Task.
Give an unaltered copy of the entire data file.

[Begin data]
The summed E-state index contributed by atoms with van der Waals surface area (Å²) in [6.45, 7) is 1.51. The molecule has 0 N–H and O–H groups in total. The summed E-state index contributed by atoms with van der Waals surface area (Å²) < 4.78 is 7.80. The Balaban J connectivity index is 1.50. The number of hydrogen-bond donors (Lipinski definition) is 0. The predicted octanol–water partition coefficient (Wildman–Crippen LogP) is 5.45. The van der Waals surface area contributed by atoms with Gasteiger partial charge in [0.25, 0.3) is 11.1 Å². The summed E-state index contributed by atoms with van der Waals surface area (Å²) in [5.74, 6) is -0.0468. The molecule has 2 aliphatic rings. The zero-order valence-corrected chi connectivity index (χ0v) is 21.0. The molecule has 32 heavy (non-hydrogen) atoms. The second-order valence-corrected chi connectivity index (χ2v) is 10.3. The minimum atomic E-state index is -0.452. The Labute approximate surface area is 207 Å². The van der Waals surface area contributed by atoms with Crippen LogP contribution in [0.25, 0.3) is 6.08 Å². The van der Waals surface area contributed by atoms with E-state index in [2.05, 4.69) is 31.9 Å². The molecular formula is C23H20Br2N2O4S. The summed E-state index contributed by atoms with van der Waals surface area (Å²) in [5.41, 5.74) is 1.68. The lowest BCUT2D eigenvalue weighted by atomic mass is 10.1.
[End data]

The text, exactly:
The summed E-state index contributed by atoms with van der Waals surface area (Å²) in [6.45, 7) is 1.51. The molecule has 0 N–H and O–H groups in total. The summed E-state index contributed by atoms with van der Waals surface area (Å²) < 4.78 is 7.80. The Balaban J connectivity index is 1.50. The number of hydrogen-bond donors (Lipinski definition) is 0. The predicted octanol–water partition coefficient (Wildman–Crippen LogP) is 5.45. The van der Waals surface area contributed by atoms with Gasteiger partial charge in [0.25, 0.3) is 11.1 Å². The summed E-state index contributed by atoms with van der Waals surface area (Å²) in [5.74, 6) is -0.0468. The molecule has 2 aliphatic rings. The zero-order valence-corrected chi connectivity index (χ0v) is 21.0. The molecule has 32 heavy (non-hydrogen) atoms. The second-order valence-corrected chi connectivity index (χ2v) is 10.3. The minimum atomic E-state index is -0.452. The Labute approximate surface area is 207 Å². The van der Waals surface area contributed by atoms with Crippen LogP contribution in [0.25, 0.3) is 6.08 Å². The van der Waals surface area contributed by atoms with E-state index in [2.05, 4.69) is 31.9 Å². The molecular formula is C23H20Br2N2O4S. The summed E-state index contributed by atoms with van der Waals surface area (Å²) in [5.41, 5.74) is 1.68. The lowest BCUT2D eigenvalue weighted by atomic mass is 10.1.